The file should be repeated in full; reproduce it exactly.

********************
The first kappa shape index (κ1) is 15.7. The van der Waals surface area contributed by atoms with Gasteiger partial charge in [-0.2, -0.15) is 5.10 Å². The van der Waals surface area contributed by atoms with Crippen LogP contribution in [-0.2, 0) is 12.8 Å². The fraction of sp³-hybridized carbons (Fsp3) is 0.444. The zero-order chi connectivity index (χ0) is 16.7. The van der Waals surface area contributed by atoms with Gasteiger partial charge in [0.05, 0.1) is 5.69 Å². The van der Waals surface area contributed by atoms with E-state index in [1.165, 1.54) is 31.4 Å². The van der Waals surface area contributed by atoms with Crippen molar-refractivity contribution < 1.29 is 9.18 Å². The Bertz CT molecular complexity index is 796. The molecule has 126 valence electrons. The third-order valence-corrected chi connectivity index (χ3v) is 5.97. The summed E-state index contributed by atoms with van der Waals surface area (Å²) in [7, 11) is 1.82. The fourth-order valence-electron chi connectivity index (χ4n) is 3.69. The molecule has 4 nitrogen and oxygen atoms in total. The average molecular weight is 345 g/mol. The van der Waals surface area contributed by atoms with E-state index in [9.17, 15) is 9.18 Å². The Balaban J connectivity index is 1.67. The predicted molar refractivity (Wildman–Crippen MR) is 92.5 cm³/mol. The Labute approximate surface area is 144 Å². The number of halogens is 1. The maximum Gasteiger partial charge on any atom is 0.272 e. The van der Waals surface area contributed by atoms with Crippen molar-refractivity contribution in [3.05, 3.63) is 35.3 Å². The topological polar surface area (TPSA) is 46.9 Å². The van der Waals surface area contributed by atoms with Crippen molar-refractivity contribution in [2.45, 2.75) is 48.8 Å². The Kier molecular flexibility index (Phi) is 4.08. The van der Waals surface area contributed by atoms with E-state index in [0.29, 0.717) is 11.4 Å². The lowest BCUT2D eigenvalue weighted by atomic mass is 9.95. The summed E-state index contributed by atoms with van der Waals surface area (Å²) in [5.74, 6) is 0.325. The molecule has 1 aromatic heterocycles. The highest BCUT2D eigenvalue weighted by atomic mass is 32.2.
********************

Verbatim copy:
The first kappa shape index (κ1) is 15.7. The van der Waals surface area contributed by atoms with Gasteiger partial charge in [-0.2, -0.15) is 5.10 Å². The van der Waals surface area contributed by atoms with Crippen LogP contribution in [-0.2, 0) is 12.8 Å². The fraction of sp³-hybridized carbons (Fsp3) is 0.444. The zero-order chi connectivity index (χ0) is 16.7. The van der Waals surface area contributed by atoms with Gasteiger partial charge in [0.05, 0.1) is 5.69 Å². The van der Waals surface area contributed by atoms with E-state index in [1.165, 1.54) is 31.4 Å². The van der Waals surface area contributed by atoms with Crippen molar-refractivity contribution < 1.29 is 9.18 Å². The Bertz CT molecular complexity index is 796. The molecule has 126 valence electrons. The third-order valence-corrected chi connectivity index (χ3v) is 5.97. The summed E-state index contributed by atoms with van der Waals surface area (Å²) in [7, 11) is 1.82. The fourth-order valence-electron chi connectivity index (χ4n) is 3.69. The molecule has 4 nitrogen and oxygen atoms in total. The average molecular weight is 345 g/mol. The van der Waals surface area contributed by atoms with E-state index in [9.17, 15) is 9.18 Å². The Balaban J connectivity index is 1.67. The predicted molar refractivity (Wildman–Crippen MR) is 92.5 cm³/mol. The Labute approximate surface area is 144 Å². The number of halogens is 1. The maximum Gasteiger partial charge on any atom is 0.272 e. The van der Waals surface area contributed by atoms with Crippen molar-refractivity contribution in [3.05, 3.63) is 35.3 Å². The topological polar surface area (TPSA) is 46.9 Å². The van der Waals surface area contributed by atoms with Crippen molar-refractivity contribution in [2.45, 2.75) is 48.8 Å². The Kier molecular flexibility index (Phi) is 4.08. The van der Waals surface area contributed by atoms with E-state index in [0.29, 0.717) is 11.4 Å². The lowest BCUT2D eigenvalue weighted by atomic mass is 9.95. The summed E-state index contributed by atoms with van der Waals surface area (Å²) in [5.74, 6) is 0.325. The molecule has 1 aromatic heterocycles. The highest BCUT2D eigenvalue weighted by atomic mass is 32.2.